Clicks of the Day: Feb. 17, 18, 19 2012 Weekend Edition!

Welcome to the three-day roundup …

Weekend Edition (February 17, 18, 19) of Clicks of the Day!

(I only do one Clicks of the Day post for the weekends so that I can actually have a weekend, lol. And amount of content will fluctuate depending on how much of a weekend I actually have!)

  • ‘Gag order’ in Internet snooping bill prevents Canadians from knowing whether personal information is handed to authorities
  • “A “gag order” written into the government’s proposed Internet snooping bill makes it an offence for telecommunication companies to tell customers whether their personal information has been handed over to investigators, police or government, according to one privacy lawyer.”

    Wow. This bill just gets better and better each day doesn’t it?

  • Operation White North: Anonymous Demands Public Safety Minister Vic Toews Resign, E-Snooping Bill C-30 Scrapped
  • “Hacker group Anonymous has posted a video demanding the resignation of Toews and calling for the controversial online surveillance bill C-30 to be scrapped. The video’s message targets Toews for reintroducing bill C-30 despite backlash from internet users and privacy advocates. “We know all about you Mr. Toews, and during Operation White North we will release what we have unless you scrap this bill. We told you to expect us.””

    You do not want to be on Anonymous’ target list.

  • Toddler injured in second dog attack in Alberta this week
  • “For the second time in just three days, a family pet turned on a young child in our province. But unlike the tragic incident in Airdrie on Wednesday, in which a newborn died after being attacked by the family’s Husky, the most recent victim, a Fort Saskatchewan toddler, escaped with just stitches.”

    This is so sad. And the worst part is that when I hear these kinds of stories I always worry about the animals involved :( Because they’re sure to be put down and that’s just very sad. There could be so many factors as to why the dogs did it… I’m sure they didn’t mean to. :(

  • Alta. to force cellphone companies to alert consumers about roaming charges
  • “The Alberta minister responsible for consumer protection wants the federal government to enact national standards that force cellphone companies to be more forthright about the costs of downloading a movie in Arizona or texting from Texas, so Canadians can avoid “bill shock.” Service Alberta Minister Manmeet Bhullar said if the federal government doesn’t take action to protect consumers, the province will.”

    That’s a really great move.

  • Antarctica’s underground lake could hold clues for life on other planets
  • “Russian scientists are planning to use robotic probes to reach water layers at the bottom of an ancient sub-glacial lake in Antarctica in 2013-2014… ‘There is no other place on Earth that has been in isolation for more than 20 million years. It’s a meeting with the unknown.'”

    So interesting. I wonder what creatures lie in that lake?!?!

  • How Companies Learn Your Secrets
  • “The desire to collect information on customers is not new for Target or any other large retailer, of course. For decades, Target has collected vast amounts of data on every person who regularly walks into one of its stores. Whenever possible, Target assigns each shopper a unique code — known internally as the Guest ID number — that keeps tabs on everything they buy. Also linked to your Guest ID is demographic information like your age, whether you are married and have kids, which part of town you live in, how long it takes you to drive to the store, your estimated salary, whether you’ve moved recently, what credit cards you carry in your wallet and what Web sites you visit. Target can buy data about your ethnicity, job history, the magazines you read, if you’ve ever declared bankruptcy or got divorced, the year you bought (or lost) your house, where you went to college, what kinds of topics you talk about online, whether you prefer certain brands of coffee, paper towels, cereal or applesauce, your political leanings, reading habits, charitable giving and the number of cars you own.”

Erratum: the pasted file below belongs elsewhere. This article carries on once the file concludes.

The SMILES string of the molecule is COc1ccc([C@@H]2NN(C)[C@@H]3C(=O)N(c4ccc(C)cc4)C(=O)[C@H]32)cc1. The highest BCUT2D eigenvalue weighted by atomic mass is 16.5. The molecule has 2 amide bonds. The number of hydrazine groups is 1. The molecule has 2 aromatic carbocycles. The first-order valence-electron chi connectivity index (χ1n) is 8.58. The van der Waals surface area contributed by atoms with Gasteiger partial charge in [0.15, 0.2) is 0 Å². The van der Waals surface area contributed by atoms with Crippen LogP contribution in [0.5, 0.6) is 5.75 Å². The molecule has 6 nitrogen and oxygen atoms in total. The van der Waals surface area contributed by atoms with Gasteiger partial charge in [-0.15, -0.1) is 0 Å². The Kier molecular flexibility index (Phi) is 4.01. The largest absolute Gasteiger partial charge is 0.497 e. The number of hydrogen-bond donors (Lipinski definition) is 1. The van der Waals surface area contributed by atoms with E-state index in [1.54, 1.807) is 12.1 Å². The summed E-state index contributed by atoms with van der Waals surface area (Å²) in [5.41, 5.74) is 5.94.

• ESPN fires writer for penning racist Jeremy Lin headline; suspends anchor for 30 days
  • “ESPN battled Sunday to contain the furor over its tasteless “chink in the armor” Jeremy Lin headline, firing the overnight headline writer and suspending an anchor who said the phrase on air. “We will be better in the future,” the sports network promised in a statement.”

    The anchor should have gotten the same treatment as the writer. Terrible, ESPN.

  • How You Could Get Sued For Using Pinterest
  • “The Boston Business Journal stopped using Pinterest one day after setting up its account after realizing it could be sued for images it uploaded to the site… he had pulled the content after taking a careful read of Pinterest’s user agreement and finding out the company reserves the right to sell images users upload.”

    This is very interesting.

  • Looking for coverage? Press Pass, a Twitter-powered journalist directory may be the answer
  • “The site lists journalists by region, beat or by publication, making it incredibly easy to find the journalist who can cover your story. Not only can you find out which journalists work at major publications and sites, you can connect with them through Twitter. You can also find out what they’re personally interested in, as Press Pass highlights the stories that they’re sharing through their Twitter feed. The site analyzes each journalist’s tweets, creating a profile based on that content – including what they’re reading, topics they’re interested in and who they’re talking to. Each journalist is ranked based on the number of followers they have and their number of tweets.”

    Pretty useful!

  • Old Dogs New Tricks and Crappy Newspaper Executives